Diet Trick or Treat?
Weight loss wonders and nutrition nightmares
By Kathleen Zelman, MPH, RD/LD
It bursts my balloon whenever I read bogus ads for "miracle" weight loss drugs or watch a commercial promoting the latest high-calorie, high-fat fast-food disaster.
You'd have to be living under a rock not to know that our nation is fighting an obesity epidemic. To the credit of many food manufacturers and restaurants, we're seeing more and more healthful changes on packages and menus. But there are also lots of companies trying to take advantage of overweight people who want a quick fix.
We'd all love to be able to lose weight simply by swallowing a pill or slathering on a cream. But if it were so easy, why would there be an obesity epidemic in the first place?
Of course, it's just not that simple. The only thing simple about weight loss is the math: Calories taken in vs. calories burned = weight gain, weight loss, or weight maintenance.
Over-the-counter pills, potions, and "miracle" cures are, at best, a Band-Aid approach to a very serious problem. At worst, they're just a way to separate you from your money.
Nearly every magazine has at least one ad for a magical weight loss potion, promising to help you lose weight while you sleep or detoxify your body and get trim. The ads lure us with powerful testimonials from supposedly successful losers, even celebrities.
But remember that money, not ethics, rules this business. If something sounds too good to be true, it probably is.
Here are a few of the nutritional nightmares I've spotted lately:
From treats packaged in 100 calorie servings to more healthful choices on fast-food menus, the food industry is coming up with ways to make it easier to control your calorie intake. Labels and many menus carry nutrition information and sometimes icons that show which items are healthy, helping us make informed choices.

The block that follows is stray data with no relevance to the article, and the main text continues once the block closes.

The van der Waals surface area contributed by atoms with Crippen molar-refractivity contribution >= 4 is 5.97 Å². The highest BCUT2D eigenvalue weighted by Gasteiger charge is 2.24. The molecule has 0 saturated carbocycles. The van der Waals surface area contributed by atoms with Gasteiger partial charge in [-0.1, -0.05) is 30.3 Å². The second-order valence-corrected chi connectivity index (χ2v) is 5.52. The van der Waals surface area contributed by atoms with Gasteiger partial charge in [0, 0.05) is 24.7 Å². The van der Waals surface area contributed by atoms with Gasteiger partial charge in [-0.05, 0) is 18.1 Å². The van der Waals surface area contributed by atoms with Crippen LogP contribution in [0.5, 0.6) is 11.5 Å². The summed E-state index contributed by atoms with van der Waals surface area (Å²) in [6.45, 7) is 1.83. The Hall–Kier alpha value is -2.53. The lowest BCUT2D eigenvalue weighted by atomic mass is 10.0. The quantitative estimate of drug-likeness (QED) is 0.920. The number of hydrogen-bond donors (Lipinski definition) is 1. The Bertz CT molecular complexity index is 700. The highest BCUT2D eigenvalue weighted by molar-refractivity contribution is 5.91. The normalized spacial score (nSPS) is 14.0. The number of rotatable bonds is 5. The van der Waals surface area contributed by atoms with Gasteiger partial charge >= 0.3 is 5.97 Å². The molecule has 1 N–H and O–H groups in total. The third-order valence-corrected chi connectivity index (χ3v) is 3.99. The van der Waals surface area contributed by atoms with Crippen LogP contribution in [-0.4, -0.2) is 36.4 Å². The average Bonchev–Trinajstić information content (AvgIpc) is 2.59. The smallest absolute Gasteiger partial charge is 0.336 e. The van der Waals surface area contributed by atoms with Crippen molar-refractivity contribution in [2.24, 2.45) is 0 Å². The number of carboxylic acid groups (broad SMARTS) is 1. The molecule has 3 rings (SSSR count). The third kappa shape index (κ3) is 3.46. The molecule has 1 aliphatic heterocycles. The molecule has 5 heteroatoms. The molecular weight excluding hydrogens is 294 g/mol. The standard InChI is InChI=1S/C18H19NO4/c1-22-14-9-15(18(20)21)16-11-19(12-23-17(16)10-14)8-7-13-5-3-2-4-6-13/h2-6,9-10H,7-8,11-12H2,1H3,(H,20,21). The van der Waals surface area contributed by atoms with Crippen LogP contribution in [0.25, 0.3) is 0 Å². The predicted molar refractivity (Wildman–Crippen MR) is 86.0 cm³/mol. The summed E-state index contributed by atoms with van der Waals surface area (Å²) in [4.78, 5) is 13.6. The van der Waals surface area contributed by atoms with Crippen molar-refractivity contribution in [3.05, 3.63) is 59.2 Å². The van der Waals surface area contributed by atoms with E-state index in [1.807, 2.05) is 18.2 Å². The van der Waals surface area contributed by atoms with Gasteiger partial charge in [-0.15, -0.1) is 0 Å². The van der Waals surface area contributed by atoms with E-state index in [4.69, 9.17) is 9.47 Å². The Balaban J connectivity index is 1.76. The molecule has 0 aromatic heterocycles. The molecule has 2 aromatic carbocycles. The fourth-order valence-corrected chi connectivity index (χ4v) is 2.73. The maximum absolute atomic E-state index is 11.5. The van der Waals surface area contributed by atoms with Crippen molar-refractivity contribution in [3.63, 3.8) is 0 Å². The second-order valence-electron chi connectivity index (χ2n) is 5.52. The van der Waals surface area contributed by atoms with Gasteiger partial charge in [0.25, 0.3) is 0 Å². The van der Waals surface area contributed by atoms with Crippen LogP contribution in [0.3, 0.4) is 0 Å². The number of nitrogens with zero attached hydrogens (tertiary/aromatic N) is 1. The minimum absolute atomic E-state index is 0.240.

It has become virtually impossible to go into a restaurant and not see at least some healthy offerings. The fast-food and fast-casual giants led the way with an explosion of grilled chicken goodies. Now, you'll find many more delicious choices with fewer calories and fat. Moving beyond America's favorite -- hamburger, french fries, and a giant soda -- is tough, but at least we have plenty of healthy choices on the menu. And menus at fast-food and casual dining restaurants have an enormous impact on what our nation eats. According to the National Restaurant Association, the average person eats a meal out 4.2 times per week and spends 53% of his or her food dollars on items eaten away from home.
Nutrition information is available on restaurant web sites and at most of the actual restaurants -- just look around for the poster or ask for a copy. If you want to plan ahead, check the web site before leaving home and decide on selections that fit your eating plan.
Here are some of the best bets at popular restaurants:
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